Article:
John Locke's 'An Essay Concerning Human Understanding': Summary

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'An Essay Concerning Human Understanding' does not operate under the pretense of possessing a store of wisdom to be passed on to others, rather it aims to dispel sources of intolerance, stimulate others to think for themselves, and promote the cause of freedom enacted through thought and action. As an adequate representation of the spirit of the modern age, it has done much to shape the course of many different fields of inquiry. The Western world will forever be imprinted upon by the ideas outlined in this monumental work, to which freedoms present today can be attributed.

Any adequate appreciation of Locke's work must consider the major objective of and circumstances under which the book was written. Locke, who had witnessed the results of tyranny on the part of both political and religious institutions, was unalterably opposed to tyranny in any of the forms of manifestation and all devices for controlling the minds and activities of men. It was his intense devotion to the cause of human liberty that inspired his work supporting the protection and defense of human rights.

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Locke's serious and systematic inquiry into the problems of epistemology marked an important beginning of the rise of such inquiry becoming a central issue in philosophical discussions. He met regularly with a small group of friends to exchange views on important questions relating to science, morals, and religion, and the injustice he witnessed and so strongly opposed. It was the lack of a definite conclusion during these exchanges that led Locke to give the possibilities and limitations of the human mind careful consideration. He struggled with the absence of a last and final word and the lack of mutual agreement among those whom he scrutinized.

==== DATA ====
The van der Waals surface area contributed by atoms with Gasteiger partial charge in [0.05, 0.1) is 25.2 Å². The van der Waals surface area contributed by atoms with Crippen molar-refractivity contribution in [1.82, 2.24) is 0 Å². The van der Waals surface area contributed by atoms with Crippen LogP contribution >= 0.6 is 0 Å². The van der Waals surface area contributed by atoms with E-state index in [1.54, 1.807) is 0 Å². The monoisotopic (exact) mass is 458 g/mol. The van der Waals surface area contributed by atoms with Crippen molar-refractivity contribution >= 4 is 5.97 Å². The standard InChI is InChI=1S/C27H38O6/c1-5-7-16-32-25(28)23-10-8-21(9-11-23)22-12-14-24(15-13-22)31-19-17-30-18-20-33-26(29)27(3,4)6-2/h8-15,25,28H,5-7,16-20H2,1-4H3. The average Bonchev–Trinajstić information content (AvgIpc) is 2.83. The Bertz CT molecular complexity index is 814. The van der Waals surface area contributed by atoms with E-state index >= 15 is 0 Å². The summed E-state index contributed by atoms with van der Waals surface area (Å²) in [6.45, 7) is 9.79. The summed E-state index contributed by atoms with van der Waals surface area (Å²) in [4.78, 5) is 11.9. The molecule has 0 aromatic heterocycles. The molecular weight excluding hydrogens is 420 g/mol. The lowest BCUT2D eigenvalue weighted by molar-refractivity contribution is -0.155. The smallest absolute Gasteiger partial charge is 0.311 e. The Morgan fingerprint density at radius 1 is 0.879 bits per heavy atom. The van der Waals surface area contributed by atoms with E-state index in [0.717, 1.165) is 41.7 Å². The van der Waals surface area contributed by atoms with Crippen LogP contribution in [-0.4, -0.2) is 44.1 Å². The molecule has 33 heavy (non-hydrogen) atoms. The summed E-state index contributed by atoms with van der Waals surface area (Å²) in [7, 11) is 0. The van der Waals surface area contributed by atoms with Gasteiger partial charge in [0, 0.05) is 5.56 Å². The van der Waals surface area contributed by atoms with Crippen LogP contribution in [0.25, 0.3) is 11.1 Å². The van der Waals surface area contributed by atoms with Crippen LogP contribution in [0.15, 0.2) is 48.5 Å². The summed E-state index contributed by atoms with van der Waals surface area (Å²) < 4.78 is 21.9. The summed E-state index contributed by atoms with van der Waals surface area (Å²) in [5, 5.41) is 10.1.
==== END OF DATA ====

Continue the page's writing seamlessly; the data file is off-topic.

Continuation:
When exploring the capacity of the human mind, Locke becomes particularly keen on demolishing the nativist position. After careful deliberation, he arrives at the disbelief in innate knowledge. When dispelling innate theoretical principles, Locke directs his focus toward the principles that he views as the best possible candidate for universal consent through the formulation of a strong nativist position. He objects to it, then revises the nativist position, continues to object to the newly proposed position, and so on, until the nativist position is so utterly weak it is trivial. The idea of 'whatever it is', God, and infinity are all rejected by Locke.

The structure of his argument against innate principles can be broken down into three key elements. First, he argues that if, in fact, there is innate knowledge then, such knowledge is composed of innate theoretical principles that everyone would assent to. Secondly, there are no principles to which everyone assents. The lack of agreement among those whom he engaged in philosophical debate indicated to him that surely there were none. Third, therefore, there are no innate theoretical principles. Though simple in formulation, Locke leaves no stone unturned.

He felt humanity would benefit greatly from knowing precisely what areas of inquiry we can never obtain more than probable knowledge for, and what we can be certain of. To Locke, the freedom of the individual to think and act for himself necessarily entailed a better understanding of the processes that enable human minds to arrive at truth. It is only once we achieve such understanding, then time will not be wasted on questions that cannot be answered. Furthermore, an appreciation of the limitations of the human mind would encourage tolerance toward individuals holding different and conflicting opinions; this tolerance would safeguard against persecution and all its evils.

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